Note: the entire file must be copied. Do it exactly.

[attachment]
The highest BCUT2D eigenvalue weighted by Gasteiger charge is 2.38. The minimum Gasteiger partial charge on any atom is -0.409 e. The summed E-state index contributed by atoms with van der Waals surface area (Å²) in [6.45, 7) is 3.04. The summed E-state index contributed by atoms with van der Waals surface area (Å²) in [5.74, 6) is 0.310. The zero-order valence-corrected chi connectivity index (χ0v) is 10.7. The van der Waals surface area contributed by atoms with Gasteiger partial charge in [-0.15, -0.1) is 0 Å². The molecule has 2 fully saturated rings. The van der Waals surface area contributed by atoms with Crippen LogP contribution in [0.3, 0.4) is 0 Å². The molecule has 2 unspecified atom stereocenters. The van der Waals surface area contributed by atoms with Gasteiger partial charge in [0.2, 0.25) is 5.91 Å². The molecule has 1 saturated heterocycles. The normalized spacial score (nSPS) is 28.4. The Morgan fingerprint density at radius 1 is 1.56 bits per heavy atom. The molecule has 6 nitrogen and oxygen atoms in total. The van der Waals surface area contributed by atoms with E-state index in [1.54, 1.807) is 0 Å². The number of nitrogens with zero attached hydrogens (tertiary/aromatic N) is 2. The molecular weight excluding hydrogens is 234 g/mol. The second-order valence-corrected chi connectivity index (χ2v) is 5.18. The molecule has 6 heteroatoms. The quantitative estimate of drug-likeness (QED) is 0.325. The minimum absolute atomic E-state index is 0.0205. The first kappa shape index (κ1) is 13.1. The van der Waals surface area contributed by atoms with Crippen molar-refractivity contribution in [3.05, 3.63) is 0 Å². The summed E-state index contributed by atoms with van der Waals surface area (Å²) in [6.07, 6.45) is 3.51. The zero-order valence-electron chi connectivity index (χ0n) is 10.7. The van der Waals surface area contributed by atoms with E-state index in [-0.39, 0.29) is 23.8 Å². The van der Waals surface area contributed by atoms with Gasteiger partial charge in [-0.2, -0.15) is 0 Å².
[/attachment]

The highest BCUT2D eigenvalue weighted by Gasteiger charge is 2.38. The minimum Gasteiger partial charge on any atom is -0.409 e. The summed E-state index contributed by atoms with van der Waals surface area (Å²) in [6.45, 7) is 3.04. The summed E-state index contributed by atoms with van der Waals surface area (Å²) in [5.74, 6) is 0.310. The zero-order valence-corrected chi connectivity index (χ0v) is 10.7. The van der Waals surface area contributed by atoms with Gasteiger partial charge in [-0.15, -0.1) is 0 Å². The molecule has 2 fully saturated rings. The van der Waals surface area contributed by atoms with Crippen LogP contribution in [0.3, 0.4) is 0 Å². The molecule has 2 unspecified atom stereocenters. The van der Waals surface area contributed by atoms with Gasteiger partial charge in [0.2, 0.25) is 5.91 Å². The molecule has 1 saturated heterocycles. The normalized spacial score (nSPS) is 28.4. The Morgan fingerprint density at radius 1 is 1.56 bits per heavy atom. The molecule has 6 nitrogen and oxygen atoms in total. The van der Waals surface area contributed by atoms with E-state index in [1.54, 1.807) is 0 Å². The number of nitrogens with zero attached hydrogens (tertiary/aromatic N) is 2. The molecular weight excluding hydrogens is 234 g/mol. The second-order valence-corrected chi connectivity index (χ2v) is 5.18. The molecule has 6 heteroatoms. The quantitative estimate of drug-likeness (QED) is 0.325. The minimum absolute atomic E-state index is 0.0205. The first kappa shape index (κ1) is 13.1. The van der Waals surface area contributed by atoms with Crippen molar-refractivity contribution in [3.05, 3.63) is 0 Å². The summed E-state index contributed by atoms with van der Waals surface area (Å²) in [6.07, 6.45) is 3.51. The zero-order valence-electron chi connectivity index (χ0n) is 10.7. The van der Waals surface area contributed by atoms with E-state index in [-0.39, 0.29) is 23.8 Å². The van der Waals surface area contributed by atoms with Gasteiger partial charge in [-0.2, -0.15) is 0 Å².